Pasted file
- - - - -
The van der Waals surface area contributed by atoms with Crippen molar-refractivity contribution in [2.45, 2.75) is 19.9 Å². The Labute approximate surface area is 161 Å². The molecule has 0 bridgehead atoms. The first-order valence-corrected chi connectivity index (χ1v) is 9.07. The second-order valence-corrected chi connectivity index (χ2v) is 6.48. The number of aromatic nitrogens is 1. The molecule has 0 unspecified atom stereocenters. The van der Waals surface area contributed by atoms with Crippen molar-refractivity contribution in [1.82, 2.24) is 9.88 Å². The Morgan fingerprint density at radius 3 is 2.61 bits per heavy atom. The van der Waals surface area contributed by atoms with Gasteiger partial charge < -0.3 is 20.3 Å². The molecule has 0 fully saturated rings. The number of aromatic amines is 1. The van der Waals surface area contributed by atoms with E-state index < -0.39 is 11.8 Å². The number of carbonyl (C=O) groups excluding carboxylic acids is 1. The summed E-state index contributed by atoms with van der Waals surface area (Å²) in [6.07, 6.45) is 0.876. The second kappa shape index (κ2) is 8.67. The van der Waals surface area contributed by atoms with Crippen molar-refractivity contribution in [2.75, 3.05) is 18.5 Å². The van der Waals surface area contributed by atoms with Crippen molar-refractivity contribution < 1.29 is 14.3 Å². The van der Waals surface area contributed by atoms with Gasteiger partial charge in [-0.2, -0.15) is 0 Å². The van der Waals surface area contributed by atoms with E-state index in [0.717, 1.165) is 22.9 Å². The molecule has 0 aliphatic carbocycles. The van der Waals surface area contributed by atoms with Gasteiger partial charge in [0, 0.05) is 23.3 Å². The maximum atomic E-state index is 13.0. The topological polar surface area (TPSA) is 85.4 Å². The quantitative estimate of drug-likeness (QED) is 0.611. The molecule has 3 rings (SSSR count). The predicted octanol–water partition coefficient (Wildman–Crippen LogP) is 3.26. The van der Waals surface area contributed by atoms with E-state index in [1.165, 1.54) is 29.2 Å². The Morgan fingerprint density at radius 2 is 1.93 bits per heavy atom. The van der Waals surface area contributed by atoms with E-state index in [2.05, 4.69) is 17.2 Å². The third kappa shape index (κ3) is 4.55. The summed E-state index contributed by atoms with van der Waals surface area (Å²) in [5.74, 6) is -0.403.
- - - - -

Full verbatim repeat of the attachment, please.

The van der Waals surface area contributed by atoms with Crippen molar-refractivity contribution in [2.45, 2.75) is 19.9 Å². The Labute approximate surface area is 161 Å². The molecule has 0 bridgehead atoms. The first-order valence-corrected chi connectivity index (χ1v) is 9.07. The second-order valence-corrected chi connectivity index (χ2v) is 6.48. The number of aromatic nitrogens is 1. The molecule has 0 unspecified atom stereocenters. The van der Waals surface area contributed by atoms with Crippen molar-refractivity contribution in [1.82, 2.24) is 9.88 Å². The Morgan fingerprint density at radius 3 is 2.61 bits per heavy atom. The van der Waals surface area contributed by atoms with Gasteiger partial charge < -0.3 is 20.3 Å². The molecule has 0 fully saturated rings. The number of aromatic amines is 1. The van der Waals surface area contributed by atoms with E-state index < -0.39 is 11.8 Å². The number of carbonyl (C=O) groups excluding carboxylic acids is 1. The summed E-state index contributed by atoms with van der Waals surface area (Å²) in [6.07, 6.45) is 0.876. The second kappa shape index (κ2) is 8.67. The van der Waals surface area contributed by atoms with Crippen molar-refractivity contribution in [2.75, 3.05) is 18.5 Å². The van der Waals surface area contributed by atoms with Crippen molar-refractivity contribution < 1.29 is 14.3 Å². The van der Waals surface area contributed by atoms with Gasteiger partial charge in [-0.2, -0.15) is 0 Å². The van der Waals surface area contributed by atoms with E-state index in [0.717, 1.165) is 22.9 Å². The molecule has 0 aliphatic carbocycles. The van der Waals surface area contributed by atoms with Gasteiger partial charge in [0, 0.05) is 23.3 Å². The maximum atomic E-state index is 13.0. The topological polar surface area (TPSA) is 85.4 Å². The quantitative estimate of drug-likeness (QED) is 0.611. The molecule has 3 rings (SSSR count). The predicted octanol–water partition coefficient (Wildman–Crippen LogP) is 3.26. The van der Waals surface area contributed by atoms with E-state index in [1.165, 1.54) is 29.2 Å². The Morgan fingerprint density at radius 2 is 1.93 bits per heavy atom. The van der Waals surface area contributed by atoms with E-state index in [2.05, 4.69) is 17.2 Å². The third kappa shape index (κ3) is 4.55. The summed E-state index contributed by atoms with van der Waals surface area (Å²) in [5.74, 6) is -0.403.